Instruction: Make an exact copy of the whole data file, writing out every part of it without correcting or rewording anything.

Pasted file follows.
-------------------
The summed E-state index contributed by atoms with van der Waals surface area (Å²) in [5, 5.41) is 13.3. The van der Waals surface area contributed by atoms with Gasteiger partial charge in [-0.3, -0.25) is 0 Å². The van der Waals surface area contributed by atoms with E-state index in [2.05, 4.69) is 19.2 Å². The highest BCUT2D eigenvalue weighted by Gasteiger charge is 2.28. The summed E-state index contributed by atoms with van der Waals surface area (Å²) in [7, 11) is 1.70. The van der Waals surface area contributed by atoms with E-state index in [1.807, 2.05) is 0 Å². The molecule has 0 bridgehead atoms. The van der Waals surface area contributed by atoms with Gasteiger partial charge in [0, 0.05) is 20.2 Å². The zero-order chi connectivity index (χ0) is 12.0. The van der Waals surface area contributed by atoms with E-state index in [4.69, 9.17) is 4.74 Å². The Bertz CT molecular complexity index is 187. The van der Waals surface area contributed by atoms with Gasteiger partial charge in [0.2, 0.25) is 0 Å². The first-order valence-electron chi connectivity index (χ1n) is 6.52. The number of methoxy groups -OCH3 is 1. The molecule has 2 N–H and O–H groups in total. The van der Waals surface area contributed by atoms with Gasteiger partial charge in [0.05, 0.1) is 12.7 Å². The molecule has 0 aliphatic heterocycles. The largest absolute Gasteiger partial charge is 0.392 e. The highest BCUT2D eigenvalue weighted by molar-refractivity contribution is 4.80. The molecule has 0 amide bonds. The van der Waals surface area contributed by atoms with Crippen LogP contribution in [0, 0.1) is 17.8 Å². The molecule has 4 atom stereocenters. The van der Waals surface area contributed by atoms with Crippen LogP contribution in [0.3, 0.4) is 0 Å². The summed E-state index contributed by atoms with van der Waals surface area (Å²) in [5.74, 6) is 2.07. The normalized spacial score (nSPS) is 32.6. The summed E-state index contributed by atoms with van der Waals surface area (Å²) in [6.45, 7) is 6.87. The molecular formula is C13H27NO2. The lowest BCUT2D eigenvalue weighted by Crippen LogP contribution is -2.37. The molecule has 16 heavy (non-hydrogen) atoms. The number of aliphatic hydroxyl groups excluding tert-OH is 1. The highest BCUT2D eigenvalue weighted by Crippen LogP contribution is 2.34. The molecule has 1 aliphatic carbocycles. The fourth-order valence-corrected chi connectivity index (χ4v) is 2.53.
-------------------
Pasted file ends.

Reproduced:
The summed E-state index contributed by atoms with van der Waals surface area (Å²) in [5, 5.41) is 13.3. The van der Waals surface area contributed by atoms with Gasteiger partial charge in [-0.3, -0.25) is 0 Å². The van der Waals surface area contributed by atoms with E-state index in [2.05, 4.69) is 19.2 Å². The highest BCUT2D eigenvalue weighted by Gasteiger charge is 2.28. The summed E-state index contributed by atoms with van der Waals surface area (Å²) in [7, 11) is 1.70. The van der Waals surface area contributed by atoms with E-state index in [1.807, 2.05) is 0 Å². The molecule has 0 bridgehead atoms. The van der Waals surface area contributed by atoms with Gasteiger partial charge in [0, 0.05) is 20.2 Å². The zero-order chi connectivity index (χ0) is 12.0. The van der Waals surface area contributed by atoms with E-state index in [4.69, 9.17) is 4.74 Å². The Bertz CT molecular complexity index is 187. The van der Waals surface area contributed by atoms with Gasteiger partial charge in [0.2, 0.25) is 0 Å². The first-order valence-electron chi connectivity index (χ1n) is 6.52. The number of methoxy groups -OCH3 is 1. The molecule has 2 N–H and O–H groups in total. The van der Waals surface area contributed by atoms with Gasteiger partial charge in [0.05, 0.1) is 12.7 Å². The molecule has 0 aliphatic heterocycles. The largest absolute Gasteiger partial charge is 0.392 e. The highest BCUT2D eigenvalue weighted by molar-refractivity contribution is 4.80. The molecule has 0 amide bonds. The van der Waals surface area contributed by atoms with Crippen LogP contribution in [0, 0.1) is 17.8 Å². The molecule has 4 atom stereocenters. The van der Waals surface area contributed by atoms with Crippen LogP contribution in [0.3, 0.4) is 0 Å². The summed E-state index contributed by atoms with van der Waals surface area (Å²) in [5.74, 6) is 2.07. The normalized spacial score (nSPS) is 32.6. The summed E-state index contributed by atoms with van der Waals surface area (Å²) in [6.45, 7) is 6.87. The molecular formula is C13H27NO2. The lowest BCUT2D eigenvalue weighted by Crippen LogP contribution is -2.37. The molecule has 16 heavy (non-hydrogen) atoms. The number of aliphatic hydroxyl groups excluding tert-OH is 1. The highest BCUT2D eigenvalue weighted by Crippen LogP contribution is 2.34. The molecule has 1 aliphatic carbocycles. The fourth-order valence-corrected chi connectivity index (χ4v) is 2.53.